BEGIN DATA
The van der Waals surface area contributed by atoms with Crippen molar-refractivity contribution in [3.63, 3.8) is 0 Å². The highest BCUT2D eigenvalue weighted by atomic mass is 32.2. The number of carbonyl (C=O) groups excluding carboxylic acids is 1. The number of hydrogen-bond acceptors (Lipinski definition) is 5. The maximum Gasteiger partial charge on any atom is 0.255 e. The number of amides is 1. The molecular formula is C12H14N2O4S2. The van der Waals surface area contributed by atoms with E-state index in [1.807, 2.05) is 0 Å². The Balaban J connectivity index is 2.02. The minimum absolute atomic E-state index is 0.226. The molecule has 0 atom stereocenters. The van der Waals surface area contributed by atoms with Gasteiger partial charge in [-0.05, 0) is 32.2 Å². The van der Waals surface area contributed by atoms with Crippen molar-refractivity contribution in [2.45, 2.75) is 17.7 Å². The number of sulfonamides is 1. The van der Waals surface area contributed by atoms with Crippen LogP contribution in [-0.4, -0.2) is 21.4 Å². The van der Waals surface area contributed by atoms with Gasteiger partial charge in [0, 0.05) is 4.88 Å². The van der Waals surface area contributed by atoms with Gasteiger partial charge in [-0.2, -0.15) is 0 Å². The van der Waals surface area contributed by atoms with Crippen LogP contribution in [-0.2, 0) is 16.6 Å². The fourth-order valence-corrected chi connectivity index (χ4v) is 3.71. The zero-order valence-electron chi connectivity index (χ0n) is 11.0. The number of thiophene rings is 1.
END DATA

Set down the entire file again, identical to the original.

The van der Waals surface area contributed by atoms with Crippen molar-refractivity contribution in [3.63, 3.8) is 0 Å². The highest BCUT2D eigenvalue weighted by atomic mass is 32.2. The number of carbonyl (C=O) groups excluding carboxylic acids is 1. The number of hydrogen-bond acceptors (Lipinski definition) is 5. The maximum Gasteiger partial charge on any atom is 0.255 e. The number of amides is 1. The molecular formula is C12H14N2O4S2. The van der Waals surface area contributed by atoms with E-state index in [1.807, 2.05) is 0 Å². The Balaban J connectivity index is 2.02. The minimum absolute atomic E-state index is 0.226. The molecule has 0 atom stereocenters. The van der Waals surface area contributed by atoms with Gasteiger partial charge in [-0.05, 0) is 32.2 Å². The van der Waals surface area contributed by atoms with Crippen molar-refractivity contribution in [2.45, 2.75) is 17.7 Å². The number of sulfonamides is 1. The van der Waals surface area contributed by atoms with Crippen LogP contribution in [-0.4, -0.2) is 21.4 Å². The van der Waals surface area contributed by atoms with Gasteiger partial charge in [0, 0.05) is 4.88 Å². The van der Waals surface area contributed by atoms with Gasteiger partial charge in [-0.2, -0.15) is 0 Å². The van der Waals surface area contributed by atoms with Crippen LogP contribution in [-0.2, 0) is 16.6 Å². The fourth-order valence-corrected chi connectivity index (χ4v) is 3.71. The zero-order valence-electron chi connectivity index (χ0n) is 11.0. The number of thiophene rings is 1.